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Lately, there has been some conversation among the Finnish writers about taking pride in being a writer. For many, writing fiction and/or fan fiction is something they don’t tell about to other people. Maybe it’s for the fear of being judged or because it feels like writing is sacred only when kept to oneself.

(I used to be familiar with the latter one, though with books. When I was 13 and read Twilight for the first time, I loved the book so much I didn’t want to tell about it to anyone – I was afraid the book would lose its appeal if someone I knew also thought it was awesome.)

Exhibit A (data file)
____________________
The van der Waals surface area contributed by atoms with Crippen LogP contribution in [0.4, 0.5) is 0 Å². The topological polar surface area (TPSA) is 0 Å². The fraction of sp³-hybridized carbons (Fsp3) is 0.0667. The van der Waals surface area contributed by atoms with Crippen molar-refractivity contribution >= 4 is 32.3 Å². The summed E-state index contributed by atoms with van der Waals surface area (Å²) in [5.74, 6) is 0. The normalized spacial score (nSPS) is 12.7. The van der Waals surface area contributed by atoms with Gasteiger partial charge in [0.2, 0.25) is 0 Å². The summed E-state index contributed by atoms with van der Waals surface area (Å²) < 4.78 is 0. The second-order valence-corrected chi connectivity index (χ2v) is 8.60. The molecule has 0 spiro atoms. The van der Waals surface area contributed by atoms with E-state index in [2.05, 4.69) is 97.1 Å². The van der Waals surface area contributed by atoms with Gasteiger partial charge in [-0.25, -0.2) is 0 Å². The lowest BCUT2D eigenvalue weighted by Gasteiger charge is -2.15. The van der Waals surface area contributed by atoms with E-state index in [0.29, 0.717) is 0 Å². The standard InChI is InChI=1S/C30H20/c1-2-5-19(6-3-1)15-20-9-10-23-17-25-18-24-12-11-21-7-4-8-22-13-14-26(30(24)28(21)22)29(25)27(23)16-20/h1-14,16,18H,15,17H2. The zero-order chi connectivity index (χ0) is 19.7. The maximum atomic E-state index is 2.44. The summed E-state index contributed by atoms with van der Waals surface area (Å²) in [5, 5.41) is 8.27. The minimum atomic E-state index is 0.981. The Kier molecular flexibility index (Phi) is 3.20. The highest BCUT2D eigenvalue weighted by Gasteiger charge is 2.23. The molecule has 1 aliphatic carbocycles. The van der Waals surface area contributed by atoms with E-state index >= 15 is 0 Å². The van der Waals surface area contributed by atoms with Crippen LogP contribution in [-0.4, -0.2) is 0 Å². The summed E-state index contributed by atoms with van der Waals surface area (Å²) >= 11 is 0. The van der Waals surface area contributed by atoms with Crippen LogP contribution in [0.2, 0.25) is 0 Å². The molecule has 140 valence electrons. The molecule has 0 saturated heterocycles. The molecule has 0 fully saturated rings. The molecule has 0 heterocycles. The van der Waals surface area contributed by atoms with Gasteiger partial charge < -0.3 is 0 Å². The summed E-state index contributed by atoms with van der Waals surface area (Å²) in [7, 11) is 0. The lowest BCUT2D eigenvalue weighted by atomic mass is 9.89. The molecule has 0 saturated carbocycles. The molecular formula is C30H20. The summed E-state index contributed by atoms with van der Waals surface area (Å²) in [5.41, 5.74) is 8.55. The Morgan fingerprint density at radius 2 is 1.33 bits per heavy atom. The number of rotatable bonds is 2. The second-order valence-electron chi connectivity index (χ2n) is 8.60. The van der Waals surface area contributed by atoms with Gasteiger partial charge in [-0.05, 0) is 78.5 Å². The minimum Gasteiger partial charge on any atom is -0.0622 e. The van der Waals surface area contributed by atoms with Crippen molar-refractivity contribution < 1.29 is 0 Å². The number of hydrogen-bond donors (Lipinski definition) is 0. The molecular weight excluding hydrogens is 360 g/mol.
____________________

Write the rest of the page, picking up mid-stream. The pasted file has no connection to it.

As a 9-year-old kid, I wasn’t afraid to tell people I wanted to become J.K. Rowling when I grew up. I wrote stories, even a school play, and wasn’t afraid of letting the teacher read my texts out loud in class. Many in my class knew I was the writer in our class, many said I would be a writer in the future.

There was a slight shift when secondary school began. That’s when we pretty much stopped writing stories in class, and writing became only a hobby for me. But still, I didn’t stop me from sharing my passion for writing. All the fan fiction I wrote, I shared online. The few short stories I wrote, I let my teacher read and give feedback on them. When I was participating in NaNoWriMo, I let some of my friends know.

In other words, I wasn’t afraid of telling people I write.

However, today, as I’m pursuing a career as a writer, I do find it difficult to tell people I’m a writer. That I don’t just write, I’m actually a writer. That I am what I do.